Shortly after 9am (Bamako time), as worshippers withdrew with Imam Amadou Kallé, an individual armed with a knife attempted to take the head of state’s life, just as the latter was about to accompany the preacher to slit a sheep’s throat, as is the tradition.
However, the assailant was quickly overpowered by the Malian president’s security guards, who took the attacker away in the back of a pickup truck. According to a police commissioner interviewed by AFP, the assailant was a teacher who was dressed in a brown boubou, his face partly hidden under a blue chèche.
Areas of uncertainty
There was a second man, believed to be his accomplice, who was also taken away by the security forces. In fact, he is a member of the special forces and was armed with a pistol, one that the presidential guard did not recognise.
Although several witnesses present at the scene initially stated that “two or three people were involved in this attack”, it seems – according to the investigation’s initial findings – that the assailant acted alone. “Investigations are underway to find out how many people were involved,” said a source within the presidency. “For the moment, we can only confirm that one assailant has been arrested.” The presidential camp has also claimed that the latter was under the influence of drugs. His motives remain unknown.
The public prosecutor at Bamako’s Court of Appeal announced on 21 July that an investigation would be opened to look into this “attack on state security” and “attempted murder.”
President Goïta was escorted from the premises by a dozen men – presidential guard, police and military – amidst applause by men and women dressed in festive clothes. With a serene face, he even took the time to wave to curious onlookers who had gathered at the entrance to the mosque. “May God give him strength,” some of them chanted in Bambara.
Several government ministers accompanied him. One of them was prime minister Choguel Kokalla Maïga, who, according to tradition, joined the prayer at the Grand Mosque. Bamako’s founding families were also present.
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As soon as he left the Grand Mosque, Goïta drove to his residence in Kati in his white pick-up truck. His entourage said “the president had not been injured” but a person close to Goïta revealed that one of the bodyguards’ hands was “slightly hit” while trying to ward off the assailant’s knife.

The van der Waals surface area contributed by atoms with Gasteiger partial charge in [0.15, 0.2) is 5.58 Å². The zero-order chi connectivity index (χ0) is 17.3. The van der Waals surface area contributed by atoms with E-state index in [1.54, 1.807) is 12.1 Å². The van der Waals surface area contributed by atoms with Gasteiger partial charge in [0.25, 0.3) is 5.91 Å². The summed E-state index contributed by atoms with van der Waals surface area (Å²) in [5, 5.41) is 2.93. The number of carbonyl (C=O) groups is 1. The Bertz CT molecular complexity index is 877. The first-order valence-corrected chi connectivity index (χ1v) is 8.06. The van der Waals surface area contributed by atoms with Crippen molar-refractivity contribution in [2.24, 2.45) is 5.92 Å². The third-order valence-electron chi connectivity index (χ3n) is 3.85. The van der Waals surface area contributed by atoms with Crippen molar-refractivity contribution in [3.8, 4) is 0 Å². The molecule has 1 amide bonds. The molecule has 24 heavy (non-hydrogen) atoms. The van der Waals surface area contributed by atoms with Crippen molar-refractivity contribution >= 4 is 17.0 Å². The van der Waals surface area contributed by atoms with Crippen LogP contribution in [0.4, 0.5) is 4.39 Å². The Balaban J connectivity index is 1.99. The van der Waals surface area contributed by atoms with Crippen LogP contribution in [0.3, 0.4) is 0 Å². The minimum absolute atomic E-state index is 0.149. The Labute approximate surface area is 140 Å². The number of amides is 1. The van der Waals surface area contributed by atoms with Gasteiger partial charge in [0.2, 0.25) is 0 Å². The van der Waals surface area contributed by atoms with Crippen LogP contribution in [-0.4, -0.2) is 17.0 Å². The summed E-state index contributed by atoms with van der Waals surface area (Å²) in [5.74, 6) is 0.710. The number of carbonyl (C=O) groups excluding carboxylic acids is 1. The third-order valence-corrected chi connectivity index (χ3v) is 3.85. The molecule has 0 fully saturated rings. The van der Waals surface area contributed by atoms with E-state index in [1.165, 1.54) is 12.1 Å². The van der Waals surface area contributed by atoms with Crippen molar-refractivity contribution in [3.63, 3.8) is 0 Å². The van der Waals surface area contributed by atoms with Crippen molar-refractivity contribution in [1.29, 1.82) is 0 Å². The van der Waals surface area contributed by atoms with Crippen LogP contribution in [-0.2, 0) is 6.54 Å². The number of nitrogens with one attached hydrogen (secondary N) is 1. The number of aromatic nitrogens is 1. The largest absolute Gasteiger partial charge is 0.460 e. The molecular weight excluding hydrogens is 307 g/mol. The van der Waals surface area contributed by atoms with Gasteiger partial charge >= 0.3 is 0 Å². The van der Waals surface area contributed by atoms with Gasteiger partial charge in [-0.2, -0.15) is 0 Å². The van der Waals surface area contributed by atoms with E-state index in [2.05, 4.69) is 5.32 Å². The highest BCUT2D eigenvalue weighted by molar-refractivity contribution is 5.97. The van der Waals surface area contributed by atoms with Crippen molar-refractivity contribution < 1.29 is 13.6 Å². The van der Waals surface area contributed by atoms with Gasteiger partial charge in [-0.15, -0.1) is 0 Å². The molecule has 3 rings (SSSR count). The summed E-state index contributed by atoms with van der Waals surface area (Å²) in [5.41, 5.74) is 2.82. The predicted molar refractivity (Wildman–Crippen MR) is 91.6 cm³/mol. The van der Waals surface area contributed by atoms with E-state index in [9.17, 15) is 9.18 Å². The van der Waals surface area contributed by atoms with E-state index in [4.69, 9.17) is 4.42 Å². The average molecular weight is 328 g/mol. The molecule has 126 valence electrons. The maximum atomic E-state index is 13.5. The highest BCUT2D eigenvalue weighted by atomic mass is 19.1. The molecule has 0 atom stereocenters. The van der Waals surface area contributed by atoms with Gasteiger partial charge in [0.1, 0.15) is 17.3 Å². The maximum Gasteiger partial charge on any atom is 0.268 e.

Call for appeasement
Once he arrived at his residence in Kati, Goïta delivered an address to Malians – live on the airwaves of ORTM – during which he called “for forgiveness and cohesion” after the attack.
He was surrounded by his prime minister and several members of government – Mossa Ag Attaher (minister of youth and sports); Lamine Seydou Traoré (minister of mines, energy and water); Sadio Camara (minister of defence and veterans); Daoud Aly Mohammedine (minister of security and civil protection); Mamadou Koné (minister of religious affairs) and Malick Diawara, president of the Comité National de la Transition (CNT) – who had gathered ‘in solidarity with the President’.
“I would like to reassure [the nation] and the international community that I am doing very well,” said the head of state. “I wish the entire Malian Muslim community a happy Tabaski. This festival is a time of communion and forgiveness. I ask that all Malians seize this opportunity to forgive and reconcile so that we can bring peace and stability to Mali.”
Those close to the president say that an investigation is underway to shed light on this ‘assassination attempt’, which Goïta prefers to describe as “an isolated incident.”
After his speech, Goïta – as is custom – slaughtered a sheep at his residence. He then visited his mother’s grave at the cemetery in Kalabancoro “to properly celebrate Tabaski,” said someone close to him.
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